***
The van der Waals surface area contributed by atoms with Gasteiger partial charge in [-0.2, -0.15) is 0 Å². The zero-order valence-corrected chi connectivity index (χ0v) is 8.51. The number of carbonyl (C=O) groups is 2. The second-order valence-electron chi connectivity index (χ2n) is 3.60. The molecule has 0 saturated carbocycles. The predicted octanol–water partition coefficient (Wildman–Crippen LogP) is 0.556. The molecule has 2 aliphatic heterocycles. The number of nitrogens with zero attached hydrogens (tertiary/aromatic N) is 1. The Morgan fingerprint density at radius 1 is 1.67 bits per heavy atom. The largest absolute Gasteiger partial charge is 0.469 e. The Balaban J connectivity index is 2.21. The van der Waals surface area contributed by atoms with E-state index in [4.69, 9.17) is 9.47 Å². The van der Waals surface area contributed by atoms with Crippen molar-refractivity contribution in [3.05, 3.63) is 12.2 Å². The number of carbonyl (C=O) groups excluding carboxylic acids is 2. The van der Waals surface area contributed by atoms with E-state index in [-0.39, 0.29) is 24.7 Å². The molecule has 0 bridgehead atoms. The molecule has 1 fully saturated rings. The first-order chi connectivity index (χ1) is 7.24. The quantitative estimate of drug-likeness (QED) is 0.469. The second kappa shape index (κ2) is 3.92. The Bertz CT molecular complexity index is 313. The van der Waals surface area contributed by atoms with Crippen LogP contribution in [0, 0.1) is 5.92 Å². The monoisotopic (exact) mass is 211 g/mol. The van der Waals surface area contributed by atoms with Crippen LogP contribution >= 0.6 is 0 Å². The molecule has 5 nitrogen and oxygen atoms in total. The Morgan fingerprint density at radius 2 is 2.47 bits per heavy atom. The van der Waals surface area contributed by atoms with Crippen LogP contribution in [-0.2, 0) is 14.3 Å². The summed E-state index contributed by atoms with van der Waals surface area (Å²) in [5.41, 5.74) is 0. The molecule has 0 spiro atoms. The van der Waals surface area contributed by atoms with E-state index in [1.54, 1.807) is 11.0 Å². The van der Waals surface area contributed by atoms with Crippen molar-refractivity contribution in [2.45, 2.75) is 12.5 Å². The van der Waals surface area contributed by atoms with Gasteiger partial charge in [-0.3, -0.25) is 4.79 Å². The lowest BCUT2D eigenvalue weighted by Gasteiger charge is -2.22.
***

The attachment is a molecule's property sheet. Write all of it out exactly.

The van der Waals surface area contributed by atoms with Gasteiger partial charge in [-0.2, -0.15) is 0 Å². The zero-order valence-corrected chi connectivity index (χ0v) is 8.51. The number of carbonyl (C=O) groups is 2. The second-order valence-electron chi connectivity index (χ2n) is 3.60. The molecule has 0 saturated carbocycles. The predicted octanol–water partition coefficient (Wildman–Crippen LogP) is 0.556. The molecule has 2 aliphatic heterocycles. The number of nitrogens with zero attached hydrogens (tertiary/aromatic N) is 1. The Morgan fingerprint density at radius 1 is 1.67 bits per heavy atom. The largest absolute Gasteiger partial charge is 0.469 e. The Balaban J connectivity index is 2.21. The van der Waals surface area contributed by atoms with E-state index in [4.69, 9.17) is 9.47 Å². The van der Waals surface area contributed by atoms with Crippen molar-refractivity contribution in [3.05, 3.63) is 12.2 Å². The number of carbonyl (C=O) groups excluding carboxylic acids is 2. The van der Waals surface area contributed by atoms with E-state index in [-0.39, 0.29) is 24.7 Å². The molecule has 0 bridgehead atoms. The molecule has 1 fully saturated rings. The first-order chi connectivity index (χ1) is 7.24. The quantitative estimate of drug-likeness (QED) is 0.469. The second kappa shape index (κ2) is 3.92. The Bertz CT molecular complexity index is 313. The van der Waals surface area contributed by atoms with Crippen LogP contribution in [0, 0.1) is 5.92 Å². The monoisotopic (exact) mass is 211 g/mol. The van der Waals surface area contributed by atoms with Crippen LogP contribution >= 0.6 is 0 Å². The molecule has 5 nitrogen and oxygen atoms in total. The Morgan fingerprint density at radius 2 is 2.47 bits per heavy atom. The van der Waals surface area contributed by atoms with Crippen LogP contribution in [-0.2, 0) is 14.3 Å². The summed E-state index contributed by atoms with van der Waals surface area (Å²) in [5.41, 5.74) is 0. The molecule has 0 spiro atoms. The van der Waals surface area contributed by atoms with E-state index in [1.54, 1.807) is 11.0 Å². The van der Waals surface area contributed by atoms with Crippen molar-refractivity contribution in [2.45, 2.75) is 12.5 Å². The van der Waals surface area contributed by atoms with Gasteiger partial charge in [-0.3, -0.25) is 4.79 Å². The lowest BCUT2D eigenvalue weighted by Gasteiger charge is -2.22.